EDM310 Is Different
Dr. Strange has made sure to explain to us that EDM310 is different from other classes we have taken. He told us to watch two videos at the beginning of the course. The first video, The Chipper Series narrates the story of a girl named Chipper who is taking EDM310, but she procrastinates all the time and eventually drops out of school. She doesn't get anywhere with her life, and after many failures, she has a change of heart and decides to go back to school and do better this time. The second video is EDM310 for Dummies. The video is a "commercial" advertising the book EDM310 for Dummies, and how the book will help you improve your knowledge and performance in EDM310.
If I were to create videos, I would definitely make a video telling people not to stress out too much over EDM310. I would explain that even though EDM310 is a lot of work, it's extremely helpful and it will really help you out in the long run. I remember at the beginning of the course, I was terrified of this class because Dr. Strange told us we would have to spend 9 hours per week on the material. But once I began the work, I realized it wasn't as bad as I feared it would be, and I've learned so much already. I'd also make some video tutorials on how to use Blogger and Twitter.
Learn to Change, Change to Learn
The video Learn to Change, Change to Learn really makes a great point about our lack of technology in schools. Students typically aren't allowed to bring cell phones or tablets or even iPods to school, yet these are all wonderful tools that can aid our education! These are all tools that encourage creativity, and yet they're not allowed in schools, and students sometimes even get punished for bringing or using them. Instead of churning out SATs and other standardized tests for students to take, we should let their creativity flow. When these students get out in the real world and get jobs, they won't be approaching their jobs like they approach standardized testing. Their jobs will require creativity!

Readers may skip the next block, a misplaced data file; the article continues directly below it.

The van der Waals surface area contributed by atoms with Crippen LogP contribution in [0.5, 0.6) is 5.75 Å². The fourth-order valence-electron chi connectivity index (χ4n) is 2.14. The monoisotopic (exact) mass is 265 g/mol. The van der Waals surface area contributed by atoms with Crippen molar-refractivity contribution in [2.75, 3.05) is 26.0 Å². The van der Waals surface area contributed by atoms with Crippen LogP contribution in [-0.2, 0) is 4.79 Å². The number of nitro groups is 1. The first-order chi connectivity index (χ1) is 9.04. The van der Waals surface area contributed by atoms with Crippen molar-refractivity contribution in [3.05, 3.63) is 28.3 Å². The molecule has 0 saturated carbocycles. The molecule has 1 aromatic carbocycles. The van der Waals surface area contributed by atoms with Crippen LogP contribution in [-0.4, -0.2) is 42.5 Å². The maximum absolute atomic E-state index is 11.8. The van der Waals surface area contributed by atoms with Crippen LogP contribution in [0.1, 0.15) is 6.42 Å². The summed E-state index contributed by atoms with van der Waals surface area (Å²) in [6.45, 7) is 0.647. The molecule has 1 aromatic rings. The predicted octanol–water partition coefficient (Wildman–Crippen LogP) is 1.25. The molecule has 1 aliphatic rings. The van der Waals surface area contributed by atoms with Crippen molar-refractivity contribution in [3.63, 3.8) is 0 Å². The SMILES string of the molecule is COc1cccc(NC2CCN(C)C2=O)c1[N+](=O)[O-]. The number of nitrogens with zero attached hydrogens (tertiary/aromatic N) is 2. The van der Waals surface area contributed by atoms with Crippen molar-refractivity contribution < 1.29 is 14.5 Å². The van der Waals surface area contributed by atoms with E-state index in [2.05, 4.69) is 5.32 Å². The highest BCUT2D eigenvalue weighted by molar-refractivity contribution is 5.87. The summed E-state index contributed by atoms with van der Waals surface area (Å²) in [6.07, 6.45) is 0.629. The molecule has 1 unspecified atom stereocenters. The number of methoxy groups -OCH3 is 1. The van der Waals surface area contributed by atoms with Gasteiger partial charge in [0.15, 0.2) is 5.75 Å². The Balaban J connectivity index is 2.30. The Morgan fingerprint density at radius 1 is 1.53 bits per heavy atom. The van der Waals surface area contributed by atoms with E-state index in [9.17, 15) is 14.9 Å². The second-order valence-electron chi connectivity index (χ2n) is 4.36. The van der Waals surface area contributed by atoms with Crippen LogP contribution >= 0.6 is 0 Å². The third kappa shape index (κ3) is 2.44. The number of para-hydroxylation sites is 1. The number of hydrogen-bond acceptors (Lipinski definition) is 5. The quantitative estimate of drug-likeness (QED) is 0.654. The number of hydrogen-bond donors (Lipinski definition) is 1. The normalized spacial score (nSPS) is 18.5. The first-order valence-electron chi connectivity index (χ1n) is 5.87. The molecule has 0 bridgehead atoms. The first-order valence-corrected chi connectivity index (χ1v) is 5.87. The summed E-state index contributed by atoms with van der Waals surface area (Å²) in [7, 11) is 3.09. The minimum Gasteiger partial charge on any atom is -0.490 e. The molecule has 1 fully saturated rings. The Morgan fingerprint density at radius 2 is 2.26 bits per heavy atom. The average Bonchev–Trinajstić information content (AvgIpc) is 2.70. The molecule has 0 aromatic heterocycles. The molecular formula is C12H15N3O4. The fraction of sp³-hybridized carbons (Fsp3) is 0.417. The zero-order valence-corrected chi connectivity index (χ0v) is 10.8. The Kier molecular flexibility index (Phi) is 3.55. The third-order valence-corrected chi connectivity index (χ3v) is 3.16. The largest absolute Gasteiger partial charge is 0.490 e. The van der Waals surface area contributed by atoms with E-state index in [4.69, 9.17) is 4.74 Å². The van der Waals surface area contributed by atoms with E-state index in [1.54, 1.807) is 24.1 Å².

We don't need to focus on teaching kids to remember information and facts. We need to teach kids to find information, do research, and use that information to collaborate with others and solve problems. We need to create schools that teach children to embrace their creativity and to care about things, like their culture. The quote that really stood out to me was, "it's the death of education, but it's the dawn of learning." It's definitely time for a revolution in our education system, and we can start by teaching kids how to learn.
Scavenger Hunt 2.0
For this part of the assignment, we first watched the video Web 2.0 Intro, which gave us some insight into what we were about to do. After watching the video, our scavenger hunt began!
The first thing I found was a website that's similar to Twitter and Facebook. It's a website called Edmodo, and it provides a social platform for teachers. On the website, you can set up a classroom for your students, and you can post notes, alerts, assignments, quizzes, and even polls! The interface looks really similar to facebook, so it's easy to learn how to navigate, and since it looks like facebook, it would be much more appealing to students. I could use Edmodo to update my students on when assignments are due, and I can use it to post assignments and quizzes. I could even create a poll to find out how well my students are progressing and gain feedback on their opinions of the material being covered.
The second tool I found was the website Make Beliefs Comix, which allows you to make your own comic strips! Here's a comic I made!
The third tool I found is a website to create polls, called Poll Everywhere. I could definitely use this site in my classroom for my students to give feedback on the material being covered. Here's a poll I created with it: